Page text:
Everyone in the Western hemisphere has already blogged this but I don’t care. Perfection.
Picture credit: AFP
It was Samuel Johnson that said ‘when a man is tired of London, he is tired of life’. After a recently underwhelming trip to Oxford Circus, I’m tempted to write to the fellow and request if he add an addendum to this;
'When a girl is tired of Topshop, she is tired of life.'
This shop which dressed me almost exclusively for the latter half of the Noughties did not inspire the usual pulse-quickening, arm-tiring euphoria that usually accompanies a browse of the London flagship when I stopped by on Wednesday afternoon (I’d been home for the last week and I nipped up to town for official business). Thoughts on the train home put this down to a number of reasons.
1. Being in France. When scuba divers come to the surface, they take it gradually to avoid decompression sickness. Maybe I should have taken a leaf out of their book - months of living on the continent has got me used to puffa jackets, and neutral colours, and jeans, and practical shoes. Perhaps I ambitiously headed for the mothership of Cool Britannia and the antithesis of French style too soon, and should have decompressed myself gradually via Zara and Mango.
2. Sizing. I’ve mentioned this before about high street sizes, but in my opinion Topshop is one of the worst offenders. Friends/anyone who’s seen me in a bikini will vouch that I am no Pamela Anderson or even David Hasselhoff boobie-wise. Similarly my waist is nowhere near that of Karlie Kloss’. Two Size 8 dresses proved to strain across my chest like the Hulk mid-transformation and then sag depressingly from the ribcage to mid-thigh. This means a Topshop 8 is roughly 31-27-37, as opposed to 32-25-35. Must do better, cutters.
3. Textile and prints. Bile reflex. It’s not even mid-February and most retailers are falling over themselves to flog sundresses, shifts, kaftans, blouses, camisoles etc. in an array of eye-assaulting prints. SOMETIMES they can look fantastic, Zara have certainly come up trumps (a friend having already snapped up the exquisitely floral suit trousers - dammit), especially if you’ve seen them on the website or styled correctly in a magazine. But already sifting through racks of daisy-festooned poly-blend, hanging raggedly half-inside out from it’s hanger like a drunken slapper falling from a taxi? Must I?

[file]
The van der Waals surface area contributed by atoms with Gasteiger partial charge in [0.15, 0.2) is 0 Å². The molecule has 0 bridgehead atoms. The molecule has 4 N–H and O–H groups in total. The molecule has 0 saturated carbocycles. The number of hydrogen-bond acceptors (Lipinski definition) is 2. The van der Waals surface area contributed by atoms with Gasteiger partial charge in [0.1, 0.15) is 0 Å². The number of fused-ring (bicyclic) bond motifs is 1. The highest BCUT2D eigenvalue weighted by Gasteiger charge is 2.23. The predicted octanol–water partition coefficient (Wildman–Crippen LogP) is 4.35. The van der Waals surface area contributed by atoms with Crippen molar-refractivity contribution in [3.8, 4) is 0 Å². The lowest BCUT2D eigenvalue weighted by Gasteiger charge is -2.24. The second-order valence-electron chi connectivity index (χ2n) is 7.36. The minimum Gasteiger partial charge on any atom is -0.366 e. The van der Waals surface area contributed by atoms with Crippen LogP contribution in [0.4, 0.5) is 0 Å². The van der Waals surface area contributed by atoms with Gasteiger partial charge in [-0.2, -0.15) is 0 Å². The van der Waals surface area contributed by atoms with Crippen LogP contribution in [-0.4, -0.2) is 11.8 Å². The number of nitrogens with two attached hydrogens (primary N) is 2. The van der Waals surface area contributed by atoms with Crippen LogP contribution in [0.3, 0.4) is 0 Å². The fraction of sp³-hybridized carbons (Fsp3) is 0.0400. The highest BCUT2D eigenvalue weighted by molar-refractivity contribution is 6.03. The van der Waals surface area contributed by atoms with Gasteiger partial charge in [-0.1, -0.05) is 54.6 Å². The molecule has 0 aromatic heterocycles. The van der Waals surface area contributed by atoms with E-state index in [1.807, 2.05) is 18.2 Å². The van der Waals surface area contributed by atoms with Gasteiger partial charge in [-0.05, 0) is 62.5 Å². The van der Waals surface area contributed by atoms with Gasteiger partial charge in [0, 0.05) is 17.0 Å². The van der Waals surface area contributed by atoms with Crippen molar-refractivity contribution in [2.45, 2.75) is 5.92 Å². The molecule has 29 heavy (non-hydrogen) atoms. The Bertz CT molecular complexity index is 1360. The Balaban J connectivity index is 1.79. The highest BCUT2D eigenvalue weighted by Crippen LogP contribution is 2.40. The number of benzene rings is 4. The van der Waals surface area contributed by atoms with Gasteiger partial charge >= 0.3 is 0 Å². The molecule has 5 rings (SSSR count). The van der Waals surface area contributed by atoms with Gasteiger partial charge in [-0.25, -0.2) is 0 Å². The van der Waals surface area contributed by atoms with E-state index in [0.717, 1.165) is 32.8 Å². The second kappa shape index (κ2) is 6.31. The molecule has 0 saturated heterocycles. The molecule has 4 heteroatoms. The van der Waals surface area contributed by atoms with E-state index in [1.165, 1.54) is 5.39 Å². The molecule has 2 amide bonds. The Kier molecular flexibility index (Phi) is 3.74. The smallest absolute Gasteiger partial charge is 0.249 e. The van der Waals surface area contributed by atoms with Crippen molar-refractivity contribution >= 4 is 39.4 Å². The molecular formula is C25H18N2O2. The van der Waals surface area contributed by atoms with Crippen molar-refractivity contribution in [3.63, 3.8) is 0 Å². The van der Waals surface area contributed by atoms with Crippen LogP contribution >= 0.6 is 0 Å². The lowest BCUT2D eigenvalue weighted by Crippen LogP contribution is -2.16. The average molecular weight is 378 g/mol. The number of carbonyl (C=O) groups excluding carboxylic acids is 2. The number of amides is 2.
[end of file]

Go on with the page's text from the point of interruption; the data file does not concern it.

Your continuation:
Zara on the other hand: love me some sequin Aztec.
4. Branding. Think of the last time you saw a Topshop campaign. Was it the grey marl t-shirt dress and simple studded necklace you so coveted? Or was it the impossibly beautiful, porcelain skinned waif staring out with all the insouciant disregard of that cool girl in VIth form who made you hate all of your Tammy Girl wardrobe? All shops sell a lifestyle rather than just the garments - look at Abercrombie/Hollister for a lesson in how a hoody will have you snogging a lacrosse player on a beach in Maine - but Topshop just seems to me more apparent. They stand out from the Euro-centric Aryans-in-monocrhome-with-a-price-tag-next-to-them Mango/Zara/H&M brigade and the catalogue-babe-with-a-boyfriend-in-blue Dorothy Perkins/Next/Debenhams, but I think in a way this rather sets you up for disappointment.